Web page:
Roasting adds mileage to your homegrown grains

Midwest Grain Roasters units come to farms totally self-contained, including augers.

A steady increase of roasting of homegrown soybeans, corn, oats, barley and wheat is happening for dairy cattle and hogs. Even beef cattle are enjoying the “new taste” of their rations. Livestock growers are also finding roasting is a convenient way to salvage “off-flavor” grains.

Roasting soybeans started 20-some years ago as a means to reduce bypass protein in dairy rations. And now corn has become a big-ticket item for roasting.

At the recent Midwest Dairy Expo in St. Cloud, Dieter Harle, agricultural consultant with Midwest Grain Roasters, a Dodgeville, Wis., firm, said that roasting is gaining popularity.

“Interest is building and $4 corn, $10 wheat and soybeans is partly why,” Harle said. “Corn and other small grains roasted, then ground fine for TMR (total mixed rations), is gaining momentum everywhere. Roasting is extremely helpful for calf feed, and roasting is a convenient way of salvaging ‘feed quality’ grain out of stored corn that may have accumulated a few pockets of spoilage in storage.”

Roasting gelatinizes the starch content of the grain, changing the saturated fat into unsaturated fat. Also, carbohydrates are changed to sugar, and molds are destroyed. In essence, the roasting process makes grain more palatable and also more digestible. That is why research indicates farmers can feed about 10 percent less grain when it is roasted. There is simply a higher digestibility of the grain.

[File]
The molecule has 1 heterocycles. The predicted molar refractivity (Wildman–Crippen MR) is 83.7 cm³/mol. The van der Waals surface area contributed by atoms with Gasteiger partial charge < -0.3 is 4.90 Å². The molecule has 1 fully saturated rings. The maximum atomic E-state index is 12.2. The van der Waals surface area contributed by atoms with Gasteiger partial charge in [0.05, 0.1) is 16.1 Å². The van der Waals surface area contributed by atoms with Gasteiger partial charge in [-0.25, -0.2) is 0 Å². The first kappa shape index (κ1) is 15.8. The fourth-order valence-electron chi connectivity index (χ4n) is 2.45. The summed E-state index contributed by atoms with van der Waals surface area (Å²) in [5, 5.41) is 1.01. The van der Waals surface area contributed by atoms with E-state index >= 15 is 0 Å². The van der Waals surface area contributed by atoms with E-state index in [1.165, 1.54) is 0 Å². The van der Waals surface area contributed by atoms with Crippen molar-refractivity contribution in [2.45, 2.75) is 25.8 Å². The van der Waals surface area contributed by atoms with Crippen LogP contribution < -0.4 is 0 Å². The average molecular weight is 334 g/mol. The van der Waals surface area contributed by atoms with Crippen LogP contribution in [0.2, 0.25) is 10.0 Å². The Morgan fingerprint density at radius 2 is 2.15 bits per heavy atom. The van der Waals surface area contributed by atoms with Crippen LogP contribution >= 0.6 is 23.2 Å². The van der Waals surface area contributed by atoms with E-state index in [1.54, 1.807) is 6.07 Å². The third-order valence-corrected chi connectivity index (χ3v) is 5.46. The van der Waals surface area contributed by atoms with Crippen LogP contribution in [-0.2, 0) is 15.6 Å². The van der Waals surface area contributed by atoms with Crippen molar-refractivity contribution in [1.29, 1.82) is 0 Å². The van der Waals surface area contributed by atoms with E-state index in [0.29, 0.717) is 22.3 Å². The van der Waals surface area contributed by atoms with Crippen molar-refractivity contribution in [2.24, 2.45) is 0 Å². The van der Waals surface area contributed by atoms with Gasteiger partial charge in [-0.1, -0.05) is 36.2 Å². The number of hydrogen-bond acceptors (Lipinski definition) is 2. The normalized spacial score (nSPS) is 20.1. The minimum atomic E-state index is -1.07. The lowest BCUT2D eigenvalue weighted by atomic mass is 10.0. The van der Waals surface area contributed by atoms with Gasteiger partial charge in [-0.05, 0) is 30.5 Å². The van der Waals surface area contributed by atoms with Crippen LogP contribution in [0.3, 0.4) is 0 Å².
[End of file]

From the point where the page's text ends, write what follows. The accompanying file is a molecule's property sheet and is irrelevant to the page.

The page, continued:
Researcher Glen Broderick, tested 40 mature cows averaging 86 pounds daily milk at the U.S. Dairy Forage Research Center in Madison, Wis. Broderick compared roasted corn rations versus conventional ground corn rations. Results showed roasting resulted in an increase in daily dry matter intake, an additional two pounds milk per day, and gains in milk protein, butterfat and solids, not fat, along with a slight decrease in milk urea nitrogen. Protein ration was 17.1 percent.

Another roasting benefit, especially in small grains where various toxins and vomitoxins often exist is that the flame roasting process minimizes “off flavor” and potential digestive upsets. North Dakota State University trials with toxin-damaged wheat and barley found these products could be safely fed after the roasting process.

“It’s not the perfect solution to spoiled grains, but it generally gives you feed-grain quality from grains that would be heavily discounted, if not totally rejected, if hauled to the elevator,” Harle said.

Midwest Grain Roasters units come to farms totally self-contained, including augers. A diesel-powered generator provides the electricity to augers needed to move the grain from bins to the roaster unit. A propane-fired boiler provides the heat for roasting.

“All the farmer needs to provide is wagons for ‘proper steeping’ of the roasted grain. We talk about the roasted grain ‘curing through’ which really means nothing more than giving it enough time to cool down prior to mixing,” Harle said. He used the term “sweating down,” or the exchange of the ambient temperature of the freshly roasted grain. Because roasting lowers moisture to only about 10 percent, subsequent storage in airtight bins is no problem.